Custody Risk: How are you making it easier for market participants to access and move collateral?
Sam Jacob: The key is greater flexibility. There is going to be an increase in the cost and in the demand for high-grade collateral, but to what level will depend on how much the market ultimately takes off. If the market takes off and the requirements are up in the trillions of dollars, then you are going to see an increase in demand and a subsequent shortage of collateral in the market. But, if those numbers are not as high, then this will be less of an issue. If there is a shortfall, then obviously the costs will rise. However, several efficiencies around the management of collateral can be provided to market participants to allow them to access and manage their collateral process in a cost-effective manner, while also supporting their needs around essential services such as segregation and optimisation.
Olivier de Schaetzen: The mandatory clearing of OTC derivatives trades will create a new clearing value chain. Buy-side clients will have to mobilise securities as collateral for their derivatives transactions to be cleared through a CCP. There will be a need to identify and transfer the right collateral, with the support of their custodian and clearing member counterparty, to the CCP. We can use the existing infrastructure we already have in place for securities financing purposes to meet these new demands. Our collateral reuse facility will be particularly helpful to clearing members, who will be sourcing collateral from the buy-side customer through its custodian for reuse with the CCP. And, we have the technology to ensure full segregation of collateral flows and full traceability of securities for all parties. From dashboards, they can identify which piece of collateral belongs to which counterparty and for which transaction. It is important to be able to trace and segregate assets in a safe environment for asset protection. We have all the components needed for this new clearing value chain. We will leverage our existing and proven collateral management infrastructure and develop it for derivatives clearing.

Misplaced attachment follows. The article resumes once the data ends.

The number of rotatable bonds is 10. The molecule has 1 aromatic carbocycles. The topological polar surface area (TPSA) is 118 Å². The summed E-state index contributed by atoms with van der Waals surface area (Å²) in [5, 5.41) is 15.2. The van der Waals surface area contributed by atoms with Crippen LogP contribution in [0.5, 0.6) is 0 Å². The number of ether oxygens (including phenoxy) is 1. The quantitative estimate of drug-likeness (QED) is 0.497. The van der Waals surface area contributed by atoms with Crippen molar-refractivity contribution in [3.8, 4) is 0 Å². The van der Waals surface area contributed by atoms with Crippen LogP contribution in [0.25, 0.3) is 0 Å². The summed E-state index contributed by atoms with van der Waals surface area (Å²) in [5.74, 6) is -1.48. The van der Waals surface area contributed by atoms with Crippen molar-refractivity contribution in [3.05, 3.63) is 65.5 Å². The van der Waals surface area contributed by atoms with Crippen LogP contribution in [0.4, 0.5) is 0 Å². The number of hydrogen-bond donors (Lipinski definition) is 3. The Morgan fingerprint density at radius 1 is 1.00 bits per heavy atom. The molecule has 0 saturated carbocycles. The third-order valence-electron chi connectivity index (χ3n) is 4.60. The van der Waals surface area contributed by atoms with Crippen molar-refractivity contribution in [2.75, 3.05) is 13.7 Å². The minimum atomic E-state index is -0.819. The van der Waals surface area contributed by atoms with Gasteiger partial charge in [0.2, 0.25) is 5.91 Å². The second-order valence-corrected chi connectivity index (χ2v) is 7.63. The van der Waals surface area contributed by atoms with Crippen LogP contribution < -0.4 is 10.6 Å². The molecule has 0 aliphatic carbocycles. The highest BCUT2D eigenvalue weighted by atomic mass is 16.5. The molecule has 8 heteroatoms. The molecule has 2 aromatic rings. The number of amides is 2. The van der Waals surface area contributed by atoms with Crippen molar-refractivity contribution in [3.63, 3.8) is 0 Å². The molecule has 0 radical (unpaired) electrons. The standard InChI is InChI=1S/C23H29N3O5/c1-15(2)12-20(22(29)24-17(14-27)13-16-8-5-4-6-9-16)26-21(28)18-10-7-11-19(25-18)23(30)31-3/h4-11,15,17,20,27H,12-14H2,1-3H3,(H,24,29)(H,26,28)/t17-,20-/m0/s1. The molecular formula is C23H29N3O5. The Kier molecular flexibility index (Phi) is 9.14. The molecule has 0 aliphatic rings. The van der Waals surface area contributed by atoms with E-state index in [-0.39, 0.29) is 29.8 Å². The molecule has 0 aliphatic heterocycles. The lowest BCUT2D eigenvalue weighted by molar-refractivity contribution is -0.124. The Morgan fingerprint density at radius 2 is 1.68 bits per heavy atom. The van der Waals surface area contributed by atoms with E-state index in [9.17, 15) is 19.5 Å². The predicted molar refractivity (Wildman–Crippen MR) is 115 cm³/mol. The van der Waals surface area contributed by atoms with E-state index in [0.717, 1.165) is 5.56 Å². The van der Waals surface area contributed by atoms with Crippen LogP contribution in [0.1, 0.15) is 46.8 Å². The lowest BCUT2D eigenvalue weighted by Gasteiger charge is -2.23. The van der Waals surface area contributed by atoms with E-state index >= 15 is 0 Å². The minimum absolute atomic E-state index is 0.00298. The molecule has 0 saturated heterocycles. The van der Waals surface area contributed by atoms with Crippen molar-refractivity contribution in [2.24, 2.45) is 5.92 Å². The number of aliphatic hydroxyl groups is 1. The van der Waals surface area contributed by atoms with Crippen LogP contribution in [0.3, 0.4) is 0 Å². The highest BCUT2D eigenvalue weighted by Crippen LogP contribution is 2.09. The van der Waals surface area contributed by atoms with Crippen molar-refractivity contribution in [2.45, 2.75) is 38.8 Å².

Custody Risk: And would a move to same-day settlement help? Is this going to happen?
  Sam JacobWe would ideally like the markets to move to same-day settlement      but, given that there are many different infrastructures across the globe, we are not convinced we are going to get there in the short term. But same-day settlement would be a very good thing for the market in the long term.
David Béatrix: The move to same-day settlement would facilitate the process, but there are technical difficulties. Most custodians are capable of internally making collateral transfers on the book-to-book basis because that is the concept of the Collateral Highway. If the market infrastructure is moving towards a same-day settlement, that would facilitate the transfers of securities between institutions.
Olivier de Schaetzen: Same-day settlement is not an easy job in practice. The devil is in the details, especially with so much collateral fragmentation, particularly in Europe. You need the right pipes everywhere to ensure that securities collateral can move as easily as cash.
Custody Risk: Will we see a return to unsecured lending in money markets?
David Béatrix: Probably not. Given the financial crisis and the environment, which implies that risk managers are constantly looking at credit risk, it is not what will happen. It is not going to be the major trend even if collateral becomes scarce, so we may be even more in a position to see a larger eligibility rule in terms of collateral rather than going straight to unsecured lending on the market.
Olivier de Schaetzen: The only unsecured lending we may still see will be on the very short end of the curve, such as overnight. Beyond that, lending will almost always be secured. That is the trend we have observed over the last four years – a migration away from the unsecured to the secured, which is increasing the reverse repo market. Many money market funds, for example, are moving away from outright investment to reverse repo investment, and a large number of corporates are looking to take away banking deposit risk from their treasuries with reverse repo transactions to secure their money.